The hon. Gentleman was right to refer to sub-paragraph (iii) and the question of kidnapping an officer. The offence goes back a long way and is superseded by clause 27 of the Bill with regard to the offence of obstructing an officer in the course of his duty and the repercussions of that. While I have been a Minister, there has been no record of a Customs officer being kidnapped. Should that occur, or should an officer be detained by an unauthorised person against their will, the Department would take it extremely seriously. It would be an obstruction, which would be prosecutable under the obstruction laws.

Kidnapping goes back a long way, to the behaviour of some people who may have lived in the south-west—the region that contains my constituency and   that of the hon. Member for Yeovil—where they had an interesting and unhelpful relationship with Customs in previous centuries.

Photo of David Laws David Laws Shadow Chief Secretary to the Treasury

Will the Minister write to us, stating whether there have been any prosecutions under the section in the last 10 or 20 years? Can she say whether prosecution for obstruction will include the ability to sentence people for the same period as under the existing measure, which relates to what sounds like the more serious offence of kidnapping?

Photo of Dawn Primarolo Dawn Primarolo Paymaster General (HM Treasury)

The Bill aligns the penalties for all offences with the police counterparts for England and Wales. It has the same force and seriousness for customs officers as for police officers. We are all well versed in the consequences of obstructing a police officer in the conduct of his or her duty, and those penalties arise in relation to customs officers, too. I shall be happy to write to the hon. Gentleman about whether there have been any prosecutions under the obstruction arrangements; there have been none for kidnapping since I have been a Treasury Minister.

On the matter of signalling to smugglers, the hon. Gentleman is right again; the measure goes back a long way. The specific provision is no longer required. When we were considering the Bill, my hon. Friend the Economic Secretary and I thought that the Committee would expect us to remove statutes that were not being used and thus were no longer needed.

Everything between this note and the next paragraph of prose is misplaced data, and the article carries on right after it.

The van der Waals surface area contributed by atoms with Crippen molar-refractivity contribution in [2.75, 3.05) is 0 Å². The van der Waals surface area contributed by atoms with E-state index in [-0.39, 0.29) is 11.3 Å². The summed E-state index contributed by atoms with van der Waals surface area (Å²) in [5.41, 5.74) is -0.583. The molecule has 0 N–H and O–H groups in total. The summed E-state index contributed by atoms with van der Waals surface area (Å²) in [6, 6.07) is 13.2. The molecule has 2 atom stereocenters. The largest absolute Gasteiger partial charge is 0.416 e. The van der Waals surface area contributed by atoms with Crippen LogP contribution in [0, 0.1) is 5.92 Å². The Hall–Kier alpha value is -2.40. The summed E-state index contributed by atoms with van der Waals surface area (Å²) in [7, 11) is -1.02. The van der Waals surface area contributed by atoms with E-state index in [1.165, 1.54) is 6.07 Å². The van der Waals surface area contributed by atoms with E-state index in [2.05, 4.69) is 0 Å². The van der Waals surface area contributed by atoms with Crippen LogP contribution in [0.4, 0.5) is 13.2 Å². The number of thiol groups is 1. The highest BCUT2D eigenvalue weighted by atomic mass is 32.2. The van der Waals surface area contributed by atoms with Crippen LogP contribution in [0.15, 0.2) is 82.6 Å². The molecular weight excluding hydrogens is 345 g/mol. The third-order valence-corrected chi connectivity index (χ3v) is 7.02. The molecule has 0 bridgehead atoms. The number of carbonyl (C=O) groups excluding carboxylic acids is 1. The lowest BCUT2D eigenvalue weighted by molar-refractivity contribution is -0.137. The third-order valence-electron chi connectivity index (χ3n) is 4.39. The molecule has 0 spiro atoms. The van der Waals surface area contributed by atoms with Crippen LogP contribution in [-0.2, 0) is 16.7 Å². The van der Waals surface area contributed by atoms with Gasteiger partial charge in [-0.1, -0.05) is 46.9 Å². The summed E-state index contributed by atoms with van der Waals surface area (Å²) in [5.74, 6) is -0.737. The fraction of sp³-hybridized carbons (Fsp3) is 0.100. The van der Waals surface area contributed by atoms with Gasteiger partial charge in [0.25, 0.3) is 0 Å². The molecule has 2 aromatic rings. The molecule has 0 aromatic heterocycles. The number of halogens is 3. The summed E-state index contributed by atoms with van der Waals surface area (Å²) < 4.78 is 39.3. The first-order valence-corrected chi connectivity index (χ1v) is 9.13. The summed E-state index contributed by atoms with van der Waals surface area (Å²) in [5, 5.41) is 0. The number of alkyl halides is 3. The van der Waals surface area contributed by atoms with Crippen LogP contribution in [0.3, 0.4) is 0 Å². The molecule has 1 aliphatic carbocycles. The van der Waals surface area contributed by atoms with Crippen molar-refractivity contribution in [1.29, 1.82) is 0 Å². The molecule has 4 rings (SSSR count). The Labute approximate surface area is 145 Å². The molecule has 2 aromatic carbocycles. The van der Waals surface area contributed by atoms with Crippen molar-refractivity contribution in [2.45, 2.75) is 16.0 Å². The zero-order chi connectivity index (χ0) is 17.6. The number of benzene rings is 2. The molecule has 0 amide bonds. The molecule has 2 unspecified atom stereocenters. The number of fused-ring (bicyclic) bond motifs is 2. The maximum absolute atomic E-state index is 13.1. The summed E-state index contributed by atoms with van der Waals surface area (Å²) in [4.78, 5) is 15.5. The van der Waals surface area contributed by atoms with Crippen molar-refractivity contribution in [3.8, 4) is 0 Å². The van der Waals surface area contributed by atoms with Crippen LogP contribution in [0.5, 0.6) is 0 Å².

The conduct in question is the offence of being knowingly concerned in an attempt at evasion of duty or prohibition and is arrestable under section 170(2) of the Customs and Excise Management Act 1979 and under the Police and Criminal Evidence Act 1984PACE—as applied to Customs and Excise matters by the PACE application to Customs and Excise, which is in statutory instrument 1985 No. 1800. An officer may enter premises under section 17 of PACE to effect an arrest. Paragraph (v), section 86—concerning a higher penalty where the offender is armed—has been overtaken by an increase in the mainstream penalties for smuggling under the Customs and Excise Management Act 1979. The Firearms Act 1968 now provides for the enhanced penalties for armed crimes of all sorts.

The hon. Gentleman's final point was about the use of false scales. Again, he is right; it is a penalty under the obstruction provisions. The penalties are enforceable by fine and imprisonment; the obstruction provisions for Customs and Excise officers in the course of their duties follow those provided for the police in England and Wales.

It is perfectly clear that all these matters are dealt with elsewhere, giving the protection that we would rightly expect our customs officers to receive in pursuit of their duty. Neither the Economic Secretary nor I would do anything to undermine those processes. First, we need to ensure that our officers can carry out their duties on behalf of the House safely in all circumstances. If the very few circumstances in which they were challenged actually occurred, the penalties in the proposal have to be enforceable. The Economic   Secretary and I will continue to do everything in our power to ensure that those officers are properly protected.

With those explanations, I think the Committee will agree that with legislation that goes back a very long time, the most recent powers are the most effective and should be used. Whenever possible they should be standardised for all law protection work. Customs matters have been aligned on that basis for some time and the Bill puts it beyond doubt by removing old legislation that is no longer used.

Question put and agreed to.

Clause 47 ordered to stand part of the Bill.